“I am extremely excited that Kentucky American Water has chosen to build its new field service garage in Owenton,” said Owenton Mayor Adam Gaines. “People may not realize that Kentucky American Water is a private company, and thus could have built their garage anywhere they wanted. Their decision to build within the city limits of Owenton is just one more shining example of their commitment to the people and city of Owenton. Through my term as mayor I’ve come to not only see Kentucky American Water as an ally in improving the quality of life of our residents, but also as a friend!”
“This facility is another example of Kentucky American Water’s commitment to our community, and reiterates what a great community partner they have been,” said Owen County Judge Executive Casey Ellis. “Whether through capital investments or through the many community programs they support, Owen County is more prosperous because of Kentucky American Water’s continued commitment.”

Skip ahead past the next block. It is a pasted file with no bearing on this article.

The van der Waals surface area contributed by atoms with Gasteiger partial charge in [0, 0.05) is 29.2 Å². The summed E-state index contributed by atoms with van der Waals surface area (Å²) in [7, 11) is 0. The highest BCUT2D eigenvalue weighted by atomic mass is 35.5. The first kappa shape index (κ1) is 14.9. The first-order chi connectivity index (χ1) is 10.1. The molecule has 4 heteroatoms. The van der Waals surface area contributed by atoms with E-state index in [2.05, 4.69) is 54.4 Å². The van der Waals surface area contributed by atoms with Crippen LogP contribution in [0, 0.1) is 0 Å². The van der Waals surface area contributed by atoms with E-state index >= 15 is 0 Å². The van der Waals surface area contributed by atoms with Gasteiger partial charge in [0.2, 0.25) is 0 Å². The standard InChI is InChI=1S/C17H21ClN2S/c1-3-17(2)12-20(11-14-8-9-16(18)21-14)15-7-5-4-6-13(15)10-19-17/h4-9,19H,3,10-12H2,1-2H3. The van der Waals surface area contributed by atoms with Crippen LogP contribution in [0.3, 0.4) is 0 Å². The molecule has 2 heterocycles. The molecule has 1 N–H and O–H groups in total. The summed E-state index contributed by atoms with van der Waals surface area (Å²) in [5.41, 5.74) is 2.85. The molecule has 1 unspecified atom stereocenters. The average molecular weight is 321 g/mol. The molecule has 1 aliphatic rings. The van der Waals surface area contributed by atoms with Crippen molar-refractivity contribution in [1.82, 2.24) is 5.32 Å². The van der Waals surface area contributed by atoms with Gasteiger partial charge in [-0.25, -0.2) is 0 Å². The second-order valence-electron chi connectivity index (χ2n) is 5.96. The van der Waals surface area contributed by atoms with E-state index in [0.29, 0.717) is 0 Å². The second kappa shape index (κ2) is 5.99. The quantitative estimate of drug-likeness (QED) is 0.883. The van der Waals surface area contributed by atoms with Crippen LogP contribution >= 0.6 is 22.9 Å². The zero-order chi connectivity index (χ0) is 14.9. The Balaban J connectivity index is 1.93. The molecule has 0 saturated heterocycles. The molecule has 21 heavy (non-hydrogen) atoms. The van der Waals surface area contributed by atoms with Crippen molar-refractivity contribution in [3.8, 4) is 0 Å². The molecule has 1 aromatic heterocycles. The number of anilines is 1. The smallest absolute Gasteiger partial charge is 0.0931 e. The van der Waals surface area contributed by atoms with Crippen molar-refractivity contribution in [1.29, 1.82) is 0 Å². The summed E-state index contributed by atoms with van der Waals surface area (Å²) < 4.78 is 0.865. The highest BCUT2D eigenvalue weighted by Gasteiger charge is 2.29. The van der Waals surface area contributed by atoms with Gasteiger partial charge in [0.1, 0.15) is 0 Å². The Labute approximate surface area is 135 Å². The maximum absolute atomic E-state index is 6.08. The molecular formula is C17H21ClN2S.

Kentucky American Water, based in Lexington, Ky., has served Owen County since 2001 when it purchased the former Tri-Village Water District. It later purchased the water assets of Elk Lake Water District as well as, in 2005, the water and wastewater assets of the City of Owenton. In 2010 the company completed construction of its Kentucky River Station II at Hardin’s Landing, a 25 MGD water treatment facility located on the Kentucky River at the Franklin/Owen County line on US 127N. The water treatment facility originally served the company’s Central Division customers in Central Kentucky only, but in 2014 the facility was connected to the company’s Owen County system so that it could serve the company’s Northern Division customers, too.